So, you don't care whether or not the answer is true, you just want one regardless of whether the question is even valid? Why not just leave the answer at 42 and be done with it then?   This quote a

Just to add to this point... Respect is something that is earned, not entitled.

You may not realize it, but you've just invoked Pascal's wager, which is a complete load of shit.

The edit I added to that post while you were posing yours works here to. Why assume "If God exists then believing in him will get you a reward"? If anything I'd guess that "if God exists then he is hiding from us". I don't know what other people's impressions are, but in my experience people who are hiding are not very happy about being found. We might as well assume "If God exists then believing in him will get you sent to hell". I think that would be a fine addendum to Pascal's blackmail, or whatever it was called.

Edited by Iggy
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If there is a hell, and if you find yourself there... Don't make the mistake of getting mad at someone and yelling, "look, why don't you just piss off and go straight to..." It's terribly embarrassing.:D

 

If I find myself there i am going to kick the devil out and take over, he hasn't seen anything like me, i am not your average idiot... :rolleyes:

 

edit: I heard that once and thought it was funny. your post reminded me of it. Of course, I agree... "if god exists..." is the biggest 'what if' that people have ever collectively assumed, and it amazes me how many people are happy filling in "if God exists then _______". Like "if God exists then I can't wear a condom", or "if God exists then women have to wear burqas".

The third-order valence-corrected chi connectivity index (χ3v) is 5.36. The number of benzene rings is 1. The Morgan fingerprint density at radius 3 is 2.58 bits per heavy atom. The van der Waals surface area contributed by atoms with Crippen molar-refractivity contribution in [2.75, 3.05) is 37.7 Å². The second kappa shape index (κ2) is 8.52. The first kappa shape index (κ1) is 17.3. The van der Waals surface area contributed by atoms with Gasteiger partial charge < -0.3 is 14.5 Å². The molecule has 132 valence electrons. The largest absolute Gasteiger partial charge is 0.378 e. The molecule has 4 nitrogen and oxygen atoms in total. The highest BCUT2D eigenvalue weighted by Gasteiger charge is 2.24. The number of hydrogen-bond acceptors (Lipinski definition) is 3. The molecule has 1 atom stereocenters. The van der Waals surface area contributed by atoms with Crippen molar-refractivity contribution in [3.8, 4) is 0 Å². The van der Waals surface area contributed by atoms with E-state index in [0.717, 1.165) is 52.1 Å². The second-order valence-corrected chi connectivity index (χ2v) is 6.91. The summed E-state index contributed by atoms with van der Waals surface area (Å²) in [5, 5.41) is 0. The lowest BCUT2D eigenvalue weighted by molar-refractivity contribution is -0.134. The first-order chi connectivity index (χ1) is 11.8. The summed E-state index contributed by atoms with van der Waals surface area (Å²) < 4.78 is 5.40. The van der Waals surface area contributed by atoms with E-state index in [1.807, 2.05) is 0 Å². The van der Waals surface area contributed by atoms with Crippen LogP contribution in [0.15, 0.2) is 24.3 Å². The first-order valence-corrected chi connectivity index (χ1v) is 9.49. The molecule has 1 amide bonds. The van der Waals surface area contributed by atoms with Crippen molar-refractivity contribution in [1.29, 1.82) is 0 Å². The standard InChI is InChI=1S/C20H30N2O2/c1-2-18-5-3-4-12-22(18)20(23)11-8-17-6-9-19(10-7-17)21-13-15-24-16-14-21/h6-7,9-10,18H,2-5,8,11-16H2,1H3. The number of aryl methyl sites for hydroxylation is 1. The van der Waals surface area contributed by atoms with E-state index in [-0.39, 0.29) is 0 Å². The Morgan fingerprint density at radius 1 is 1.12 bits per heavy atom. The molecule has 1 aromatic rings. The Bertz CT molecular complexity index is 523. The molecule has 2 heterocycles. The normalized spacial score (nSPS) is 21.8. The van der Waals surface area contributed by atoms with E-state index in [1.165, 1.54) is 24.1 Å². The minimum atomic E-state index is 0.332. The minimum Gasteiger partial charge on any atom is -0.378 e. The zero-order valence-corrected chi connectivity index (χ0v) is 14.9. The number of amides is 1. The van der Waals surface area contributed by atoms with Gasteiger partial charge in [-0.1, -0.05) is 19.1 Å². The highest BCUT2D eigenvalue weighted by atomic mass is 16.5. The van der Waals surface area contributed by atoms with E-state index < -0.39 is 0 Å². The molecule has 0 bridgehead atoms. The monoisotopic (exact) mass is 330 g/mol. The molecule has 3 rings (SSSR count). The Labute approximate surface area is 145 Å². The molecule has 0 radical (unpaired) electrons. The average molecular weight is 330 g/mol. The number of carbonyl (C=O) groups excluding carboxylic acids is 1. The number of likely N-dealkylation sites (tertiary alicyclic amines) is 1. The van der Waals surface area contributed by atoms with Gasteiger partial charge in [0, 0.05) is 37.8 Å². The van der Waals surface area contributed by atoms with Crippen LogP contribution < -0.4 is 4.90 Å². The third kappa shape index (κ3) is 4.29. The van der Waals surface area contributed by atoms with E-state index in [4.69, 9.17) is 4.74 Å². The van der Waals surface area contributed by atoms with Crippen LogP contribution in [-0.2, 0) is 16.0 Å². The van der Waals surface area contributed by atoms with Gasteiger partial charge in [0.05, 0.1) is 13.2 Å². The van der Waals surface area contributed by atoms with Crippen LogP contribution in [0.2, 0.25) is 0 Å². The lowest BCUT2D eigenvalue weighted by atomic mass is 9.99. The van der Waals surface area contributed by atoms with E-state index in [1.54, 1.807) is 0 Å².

It seems like people should, on the average, be quite a bit smarter than that.

 

 

Sadly the average intelligence of people seems to go down as the number of people increase. For some reason religion seems to attract the lowest level and everyone who believes seem to fall to that level.

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For some reason religion seems to attract the lowest level and everyone who believes seem to fall to that level.

 

 

Congratulations on being a part of the intellectually elite! I wish I were as intelligent as you!!!

Edited by Appolinaria
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I wish you were too, :rolleyes:

 

Oh well.

 

 

Anyway, was reading a random article, "Dr David Hardman, principal lecturer in learning development at London Metropolitan University, said: 'It is very difficult to conduct true experiments that would explicate a causal relationship between IQ and religious belief. Nonetheless, there is evidence from other domains that higher levels of intelligence are associated with a greater ability - or perhaps willingness - to question and overturn strongly felt institutions.'"

 

On a neutral note, this article is interesting...

 

http://www.sciencedaily.com/releases/2012/01/120119133926.htm

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I've probably said it 5 times in this and other threads: You cannot prove or disprove god

 

Religion is set up in such a way as to make it impossible.

I agree that you can not disprove that some god (or gods) might exist. But, it is possible to prove or disprove specific claims about a specific god, and if the existence of that god is dependent on those claims being true, then it becomes possible to disprove a god if you can disprove those claims.

 

For example: If the claim what that a god made the thunder and lightning by banging his hammer (think Thor) and this god could only exist if this is true. Then when we investigate how thunder and lightning are produced and find that it is not created by a hammer, then we disprove that, that particular god does not exist.

 

This however, does not preclude some other god making thunder in the way we see it being made.

 

Another example is a God that knows everything, can do anything and is completely good.

 

If a god is completely good, then they can not allow unnecessary suffering (although necessary suffering would be allowed). If they know everything, then they can conceive of a universe that does not require any suffering. If they can do anything, then they can create this universe without suffering.

 

The next question is: Do we live in a universe with any unnecessary suffering? To this, the answer is yes. Thus we can conclude that no god that claims to have those 3 attributes (All knowing, All Powerful and Good) can exist.